Written by Diana Martínez

During 2021, the Mexican government is serving as the pro tempore president of the Regional Conference on Migration (RCM). The RCM, also known as the Puebla Process, is a non-binding, regional consultative process that operates by consensus. It is a discussion space for member States seeking greater coordination, transparency, and cooperation on regional and international migration. As stated by the RCM itself, this multilateral forum fosters regional efforts to strengthen effective migration governance and protect the human rights of migrants, especially vulnerable groups such as children, as well as promotes alternatives to detention.

After a complicated year due to the COVID-19 pandemic in 2020, the RCM resumed regular work, virtually, and convened a Forum for Regional Dialogue of Processes for Migrant Child Protection on 20 and 21 April. This was a response to the challenges and vacuums identified in the inter-institutional coordination of the systems of protection for migrant children. The Forum sought to identify and systematise inter-institutional coordination experiences, actions and best practices that could be replicated or adopted by member States of the RCM to guarantee the effective protection of the rights of children in international mobility, as well as to address the challenges and opportunities of creating regional cooperation mechanisms for the protection of children within the context of human mobility.

International Detention Coalition was invited to the Forum as a panelist as part of the Regional Network of Civil Organisations for Migration (RROCM). This network is the civil society counterpart to the Regional Conference on Migration. IDC highlighted inter-institutional coordination in the implementation of processes for the integral protection of children, as in the Mexican case with the Commission for the Protection of Child migrants and asylum seekers of the System for Integral Protection (SIPINNA). This commission developed the Migrant Child Protection Protocol, a mechanism for coordinating between authorities, international entities and civil society organisations that seek to protect children in detention.

Participants in the Forum, representing member States of the RCM, shared best practices in matters of migrant child protection and agreed on the need to progress with a system of transnational protection.

On 12 May 2021, the RCM presented the Operative Guide for the Application of the Best Interest of the Child within the context of human mobility. This Guide is the result of years of work that formed part of the RCM’s Strategic Plan for the Liaison Officer Network for the Protection of Migrant Children and Adolescents 2017–2022, and serves as a reference for the implementation of mechanisms for best interest determinations of children.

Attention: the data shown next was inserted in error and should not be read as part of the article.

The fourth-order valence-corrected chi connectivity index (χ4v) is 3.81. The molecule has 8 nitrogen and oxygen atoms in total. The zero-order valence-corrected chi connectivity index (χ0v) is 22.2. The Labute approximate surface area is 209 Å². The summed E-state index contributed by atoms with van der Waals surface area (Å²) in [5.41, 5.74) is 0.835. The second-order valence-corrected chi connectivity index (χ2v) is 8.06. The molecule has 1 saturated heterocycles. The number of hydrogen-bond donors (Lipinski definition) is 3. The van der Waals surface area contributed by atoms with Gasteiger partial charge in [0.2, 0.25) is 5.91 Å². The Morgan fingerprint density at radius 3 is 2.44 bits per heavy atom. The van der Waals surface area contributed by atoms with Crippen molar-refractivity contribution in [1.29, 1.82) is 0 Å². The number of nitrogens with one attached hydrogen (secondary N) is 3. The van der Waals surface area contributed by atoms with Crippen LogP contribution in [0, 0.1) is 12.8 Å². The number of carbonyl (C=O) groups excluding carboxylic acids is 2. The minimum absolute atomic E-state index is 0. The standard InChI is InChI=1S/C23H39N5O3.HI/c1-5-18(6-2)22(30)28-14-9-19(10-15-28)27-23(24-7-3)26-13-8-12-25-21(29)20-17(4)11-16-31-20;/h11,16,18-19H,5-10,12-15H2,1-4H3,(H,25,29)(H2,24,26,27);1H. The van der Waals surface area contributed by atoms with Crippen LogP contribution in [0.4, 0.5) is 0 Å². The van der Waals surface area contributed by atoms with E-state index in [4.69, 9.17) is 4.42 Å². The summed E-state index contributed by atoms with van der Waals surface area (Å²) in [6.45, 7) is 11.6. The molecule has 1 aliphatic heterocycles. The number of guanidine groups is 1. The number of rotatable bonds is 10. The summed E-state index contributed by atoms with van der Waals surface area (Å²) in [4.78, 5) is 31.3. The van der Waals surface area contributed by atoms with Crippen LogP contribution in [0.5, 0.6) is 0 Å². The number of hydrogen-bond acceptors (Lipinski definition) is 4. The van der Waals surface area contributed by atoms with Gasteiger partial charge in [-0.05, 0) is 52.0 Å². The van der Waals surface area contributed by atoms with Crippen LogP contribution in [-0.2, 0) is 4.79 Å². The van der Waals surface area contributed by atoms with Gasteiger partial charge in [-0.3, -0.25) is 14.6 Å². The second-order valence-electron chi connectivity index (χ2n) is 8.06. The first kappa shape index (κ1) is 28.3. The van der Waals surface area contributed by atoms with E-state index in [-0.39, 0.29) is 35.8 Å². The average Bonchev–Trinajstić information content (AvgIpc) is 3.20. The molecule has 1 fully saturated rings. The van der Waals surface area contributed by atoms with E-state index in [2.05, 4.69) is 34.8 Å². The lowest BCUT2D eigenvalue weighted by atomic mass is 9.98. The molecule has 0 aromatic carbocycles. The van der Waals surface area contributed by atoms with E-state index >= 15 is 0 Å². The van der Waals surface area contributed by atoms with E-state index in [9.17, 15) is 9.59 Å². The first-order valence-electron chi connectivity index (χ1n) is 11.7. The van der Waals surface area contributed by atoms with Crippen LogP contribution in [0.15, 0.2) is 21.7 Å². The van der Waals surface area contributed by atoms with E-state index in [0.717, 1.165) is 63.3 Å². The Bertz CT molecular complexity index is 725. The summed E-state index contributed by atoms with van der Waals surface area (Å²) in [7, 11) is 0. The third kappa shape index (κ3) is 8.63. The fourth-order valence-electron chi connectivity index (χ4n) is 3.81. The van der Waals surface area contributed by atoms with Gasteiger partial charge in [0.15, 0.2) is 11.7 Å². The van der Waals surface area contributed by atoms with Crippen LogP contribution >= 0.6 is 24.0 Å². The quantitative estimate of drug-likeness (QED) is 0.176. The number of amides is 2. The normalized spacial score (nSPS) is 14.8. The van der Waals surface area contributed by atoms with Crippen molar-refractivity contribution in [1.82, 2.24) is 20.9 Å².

The Guide recognises non-detention as a specific principle for the protection of children. As a first step, it calls for identification to detect and evaluate situations of vulnerability and considers detention centres as one of the places where this identification can occur. Furthermore, when undertaking an internal referral for preliminary identification and rapid evaluation of best interest, the principles of non-detention and no deportation need to be applied.

The steps or stages considered by the Guide for the evaluation of best interest include:

  • designation of the person responsible for evaluation
  • evaluation of conditions and needs
  • design of a plan to manage cases of protection
  • execution of case management plan
  • follow-up and evaluation of plan execution
  • closure of case or transfer to procedures for determining best interest

These efforts, together with others by the RCM in matters of child protection in the region, will be insufficient if they are not reflected in the national arena, and in the exchange of best practices. Furthermore, the guide for the determination of best interest should be adapted to the reality of each member State in order to advance towards a transnational system of protection that guarantees the rights of this population, including that of non-detention.